Do you agree with the claim that the opening act of William Shakespeare's play The Merchant of Venice accomplishes the task of informative exposition of the play? Please explain why you agree or disagree.
1 Answer | Add Yours
The opening act of William Shakespeare's play The Merchant of Venice does indeed serve to provide an informative exposition of the elements of the play, and sets up the dramatic situation and conflicts that will ensue. Each of the three scenes introduces a major character and reveals to us the problems or issues pertaining to the character that will be resolved in the remaining acts.
Act I Scene 1: This scene introduces us to Bassanio and Antonio. We discover that Bassanio is in debt and intends to court Portia, a rich heiress, in the hopes of marrying her to end his financial difficulties. We also find out that Antonio's money has been invested in ships and that he is worried that the ships may be in trouble. Both of these pieces of information are important to how the plot unfolds later in the play.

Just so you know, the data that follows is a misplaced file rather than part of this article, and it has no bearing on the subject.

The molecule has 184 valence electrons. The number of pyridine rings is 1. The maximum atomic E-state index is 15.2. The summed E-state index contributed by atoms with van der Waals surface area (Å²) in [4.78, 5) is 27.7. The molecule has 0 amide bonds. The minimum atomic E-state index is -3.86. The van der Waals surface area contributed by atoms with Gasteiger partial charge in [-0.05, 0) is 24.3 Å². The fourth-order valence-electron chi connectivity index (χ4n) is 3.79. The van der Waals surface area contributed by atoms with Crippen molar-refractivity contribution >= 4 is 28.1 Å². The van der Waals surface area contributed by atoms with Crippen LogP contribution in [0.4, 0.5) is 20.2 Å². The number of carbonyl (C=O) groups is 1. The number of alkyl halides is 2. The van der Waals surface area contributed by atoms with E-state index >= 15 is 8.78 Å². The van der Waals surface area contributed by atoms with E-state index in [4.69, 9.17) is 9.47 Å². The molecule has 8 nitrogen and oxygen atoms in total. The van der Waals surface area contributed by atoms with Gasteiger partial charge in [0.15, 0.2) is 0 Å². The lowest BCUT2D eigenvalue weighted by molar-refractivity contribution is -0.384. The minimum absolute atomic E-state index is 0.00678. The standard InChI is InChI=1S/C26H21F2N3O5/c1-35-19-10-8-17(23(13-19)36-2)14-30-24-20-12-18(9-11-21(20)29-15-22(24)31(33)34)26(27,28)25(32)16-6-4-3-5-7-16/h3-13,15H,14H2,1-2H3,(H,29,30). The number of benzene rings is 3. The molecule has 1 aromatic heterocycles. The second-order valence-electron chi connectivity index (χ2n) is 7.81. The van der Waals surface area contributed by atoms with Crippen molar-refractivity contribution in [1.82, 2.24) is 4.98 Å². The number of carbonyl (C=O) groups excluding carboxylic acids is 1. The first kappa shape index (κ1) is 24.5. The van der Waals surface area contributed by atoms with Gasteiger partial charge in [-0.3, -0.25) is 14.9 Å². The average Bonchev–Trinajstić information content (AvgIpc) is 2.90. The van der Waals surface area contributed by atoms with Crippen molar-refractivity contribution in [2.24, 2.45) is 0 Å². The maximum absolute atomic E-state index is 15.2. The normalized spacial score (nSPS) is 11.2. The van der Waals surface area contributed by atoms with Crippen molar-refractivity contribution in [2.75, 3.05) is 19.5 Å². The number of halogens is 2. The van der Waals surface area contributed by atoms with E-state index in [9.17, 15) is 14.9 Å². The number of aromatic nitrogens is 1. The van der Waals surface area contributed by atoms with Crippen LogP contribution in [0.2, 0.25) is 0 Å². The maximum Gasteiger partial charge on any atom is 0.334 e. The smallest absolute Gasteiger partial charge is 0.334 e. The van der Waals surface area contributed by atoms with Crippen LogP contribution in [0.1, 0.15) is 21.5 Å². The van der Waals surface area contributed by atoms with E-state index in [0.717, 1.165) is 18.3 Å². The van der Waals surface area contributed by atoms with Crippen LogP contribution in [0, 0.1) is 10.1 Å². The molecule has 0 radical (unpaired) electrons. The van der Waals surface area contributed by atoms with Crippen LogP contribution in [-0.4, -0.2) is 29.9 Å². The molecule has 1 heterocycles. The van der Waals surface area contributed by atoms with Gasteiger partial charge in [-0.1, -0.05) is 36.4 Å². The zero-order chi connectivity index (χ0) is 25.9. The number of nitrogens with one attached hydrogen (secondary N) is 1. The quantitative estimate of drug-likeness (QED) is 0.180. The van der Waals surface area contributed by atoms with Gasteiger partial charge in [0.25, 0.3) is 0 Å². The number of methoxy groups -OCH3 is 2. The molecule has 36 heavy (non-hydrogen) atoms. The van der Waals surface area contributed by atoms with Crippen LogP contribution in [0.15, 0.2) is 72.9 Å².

Act I Scene 2: In this scene, Portia is discussing her suitors with Nerissa, and introduces us to the casket test set by her deceased father. We discover that Portia does not like the current set of suitors, and we get some sense of her character. The casket test will become an important element later in the play, and this exposition makes the later performances of her suitors as they make their choices comprehensible.
Act I Scene 3: This scene introduces us to Shylock in his role as a moneylender. As well as giving us an exposition of the conditions of the loan, it conveys to the audience Shylock's vindictive attitude towards Antonio and other Christians:
I hate him for he is a Christian, ...
If I can catch him once upon the hip,
I will feed fat the ancient grudge I bear him. ...
We’ve answered 318,912 questions. We can answer yours, too.Ask a question